True, but potential problems were known many years before that. Certainly knowing that the levees might fail, the various governments should have had a sound evacuation plan. Even the National Guard got caught off-guard and was flooded out. If anyone should have been prepared, the National Guard should have been - that's there function!

    We can anticipate conditions of storms and earthquakes. My company specializes in predictive analysis and our models can should when and where any structure is deficient. Others can do the same.

    Buildings and many key structures in California are built to certain seismic standards. The most powerful earthquakes would likely cause failure, but the probability might be very low that such an earthquake would occur, or at least ground accelerations at the particular building site might be limited.

    Buildings can be built to withstand high winds. When I was an iron worker, I worked on a Federal project at an oil refinery in which we constructed a building to withstand > 150 mph winds! Nearby houses were not, and they would have been demolished in such a storm, but our building would still be standing. The Federal government spared no expense on that project.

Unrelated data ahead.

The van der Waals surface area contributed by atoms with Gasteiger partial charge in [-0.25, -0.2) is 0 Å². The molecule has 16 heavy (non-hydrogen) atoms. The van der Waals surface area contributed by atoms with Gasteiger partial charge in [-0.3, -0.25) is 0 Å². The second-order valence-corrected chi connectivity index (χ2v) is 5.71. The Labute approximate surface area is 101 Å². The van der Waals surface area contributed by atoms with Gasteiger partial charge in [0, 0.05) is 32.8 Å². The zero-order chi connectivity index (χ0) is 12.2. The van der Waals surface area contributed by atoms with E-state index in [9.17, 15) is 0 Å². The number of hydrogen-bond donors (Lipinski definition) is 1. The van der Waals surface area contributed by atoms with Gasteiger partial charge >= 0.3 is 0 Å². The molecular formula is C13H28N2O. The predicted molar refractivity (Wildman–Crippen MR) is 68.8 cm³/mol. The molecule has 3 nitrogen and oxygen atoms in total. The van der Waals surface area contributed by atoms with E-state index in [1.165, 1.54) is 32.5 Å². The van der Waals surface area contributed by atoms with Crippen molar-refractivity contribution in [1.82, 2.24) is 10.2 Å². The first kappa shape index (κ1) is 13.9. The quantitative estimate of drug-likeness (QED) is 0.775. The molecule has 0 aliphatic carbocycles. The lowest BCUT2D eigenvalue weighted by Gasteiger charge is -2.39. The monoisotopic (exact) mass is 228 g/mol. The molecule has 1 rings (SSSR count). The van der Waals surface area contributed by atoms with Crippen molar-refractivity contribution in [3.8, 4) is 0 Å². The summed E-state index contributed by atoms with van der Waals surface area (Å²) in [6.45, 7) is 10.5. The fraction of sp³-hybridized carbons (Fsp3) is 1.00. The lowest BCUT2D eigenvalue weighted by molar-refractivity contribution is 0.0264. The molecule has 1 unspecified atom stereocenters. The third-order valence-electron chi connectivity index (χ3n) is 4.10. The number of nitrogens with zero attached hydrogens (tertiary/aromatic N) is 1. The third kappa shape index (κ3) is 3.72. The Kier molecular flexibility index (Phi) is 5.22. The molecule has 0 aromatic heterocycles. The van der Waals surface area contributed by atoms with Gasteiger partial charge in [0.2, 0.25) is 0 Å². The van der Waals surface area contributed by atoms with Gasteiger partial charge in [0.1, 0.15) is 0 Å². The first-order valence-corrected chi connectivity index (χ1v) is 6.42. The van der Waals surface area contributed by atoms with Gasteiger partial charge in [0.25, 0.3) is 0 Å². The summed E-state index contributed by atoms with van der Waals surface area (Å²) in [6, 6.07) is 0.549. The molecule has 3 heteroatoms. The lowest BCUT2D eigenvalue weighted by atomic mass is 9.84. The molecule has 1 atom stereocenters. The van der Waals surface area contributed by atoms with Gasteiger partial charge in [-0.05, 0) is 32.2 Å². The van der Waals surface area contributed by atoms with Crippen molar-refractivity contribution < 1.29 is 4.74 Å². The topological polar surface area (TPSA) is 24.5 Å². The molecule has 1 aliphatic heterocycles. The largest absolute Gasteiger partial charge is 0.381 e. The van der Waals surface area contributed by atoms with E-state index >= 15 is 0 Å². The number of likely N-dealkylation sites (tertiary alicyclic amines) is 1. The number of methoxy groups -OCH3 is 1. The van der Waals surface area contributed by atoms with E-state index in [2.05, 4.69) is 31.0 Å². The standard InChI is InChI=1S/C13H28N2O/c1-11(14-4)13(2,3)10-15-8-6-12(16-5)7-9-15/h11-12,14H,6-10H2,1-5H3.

As for the Federal government not have the money, it seems that they can find money for S&L bailout, Strategic defense initiative, various corporate subsidies, various highway projects, the war in Iraq at ~$100 billion/yr. :rolleyes:
     
  20. Mar 17, 2006 #19

    Tom Mattson

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    That does happen a lot. I was born at 12:57am on 12/25/72. It seems that more often than not when I look at a digital clock, it reads 12:57. Do I really look at clocks more often at those two times of day, or do I just notice it more? Hmmm....
     
  21. Mar 17, 2006 #20

    Pengwuino

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    I see 12:34 a lot for some reason :rofl: :rofl: :rofl: